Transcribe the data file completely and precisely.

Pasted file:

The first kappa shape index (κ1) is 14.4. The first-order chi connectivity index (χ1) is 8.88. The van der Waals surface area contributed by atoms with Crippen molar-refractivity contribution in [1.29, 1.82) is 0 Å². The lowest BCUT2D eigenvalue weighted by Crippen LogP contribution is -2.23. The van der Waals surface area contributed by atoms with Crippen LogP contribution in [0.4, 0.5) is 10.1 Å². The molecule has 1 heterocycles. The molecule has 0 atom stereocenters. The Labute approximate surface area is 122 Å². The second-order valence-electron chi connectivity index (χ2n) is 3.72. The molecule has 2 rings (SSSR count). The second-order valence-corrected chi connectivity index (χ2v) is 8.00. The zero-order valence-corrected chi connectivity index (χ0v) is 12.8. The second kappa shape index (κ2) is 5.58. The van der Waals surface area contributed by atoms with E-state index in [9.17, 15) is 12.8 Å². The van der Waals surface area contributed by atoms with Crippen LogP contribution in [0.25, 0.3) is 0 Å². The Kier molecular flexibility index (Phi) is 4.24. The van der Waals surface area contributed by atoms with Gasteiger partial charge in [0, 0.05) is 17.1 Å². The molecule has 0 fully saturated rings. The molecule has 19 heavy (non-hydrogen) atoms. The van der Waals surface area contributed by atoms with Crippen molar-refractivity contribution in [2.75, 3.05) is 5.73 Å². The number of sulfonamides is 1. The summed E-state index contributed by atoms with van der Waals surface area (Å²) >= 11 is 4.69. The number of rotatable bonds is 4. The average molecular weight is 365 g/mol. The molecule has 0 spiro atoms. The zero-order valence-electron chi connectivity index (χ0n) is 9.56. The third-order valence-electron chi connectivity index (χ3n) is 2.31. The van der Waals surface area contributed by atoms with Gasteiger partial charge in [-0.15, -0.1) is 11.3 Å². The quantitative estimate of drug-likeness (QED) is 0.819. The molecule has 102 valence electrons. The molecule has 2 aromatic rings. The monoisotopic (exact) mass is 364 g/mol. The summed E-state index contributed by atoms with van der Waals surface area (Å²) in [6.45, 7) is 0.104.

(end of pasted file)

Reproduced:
The first kappa shape index (κ1) is 14.4. The first-order chi connectivity index (χ1) is 8.88. The van der Waals surface area contributed by atoms with Crippen molar-refractivity contribution in [1.29, 1.82) is 0 Å². The lowest BCUT2D eigenvalue weighted by Crippen LogP contribution is -2.23. The van der Waals surface area contributed by atoms with Crippen LogP contribution in [0.4, 0.5) is 10.1 Å². The molecule has 1 heterocycles. The molecule has 0 atom stereocenters. The Labute approximate surface area is 122 Å². The second-order valence-electron chi connectivity index (χ2n) is 3.72. The molecule has 2 rings (SSSR count). The second-order valence-corrected chi connectivity index (χ2v) is 8.00. The zero-order valence-corrected chi connectivity index (χ0v) is 12.8. The second kappa shape index (κ2) is 5.58. The van der Waals surface area contributed by atoms with E-state index in [9.17, 15) is 12.8 Å². The van der Waals surface area contributed by atoms with Crippen LogP contribution in [0.25, 0.3) is 0 Å². The Kier molecular flexibility index (Phi) is 4.24. The van der Waals surface area contributed by atoms with Gasteiger partial charge in [0, 0.05) is 17.1 Å². The molecule has 0 fully saturated rings. The molecule has 19 heavy (non-hydrogen) atoms. The van der Waals surface area contributed by atoms with Crippen molar-refractivity contribution in [2.75, 3.05) is 5.73 Å². The number of sulfonamides is 1. The summed E-state index contributed by atoms with van der Waals surface area (Å²) >= 11 is 4.69. The number of rotatable bonds is 4. The average molecular weight is 365 g/mol. The molecule has 0 spiro atoms. The zero-order valence-electron chi connectivity index (χ0n) is 9.56. The third-order valence-electron chi connectivity index (χ3n) is 2.31. The van der Waals surface area contributed by atoms with Gasteiger partial charge in [-0.15, -0.1) is 11.3 Å². The quantitative estimate of drug-likeness (QED) is 0.819. The molecule has 102 valence electrons. The molecule has 2 aromatic rings. The monoisotopic (exact) mass is 364 g/mol. The summed E-state index contributed by atoms with van der Waals surface area (Å²) in [6.45, 7) is 0.104.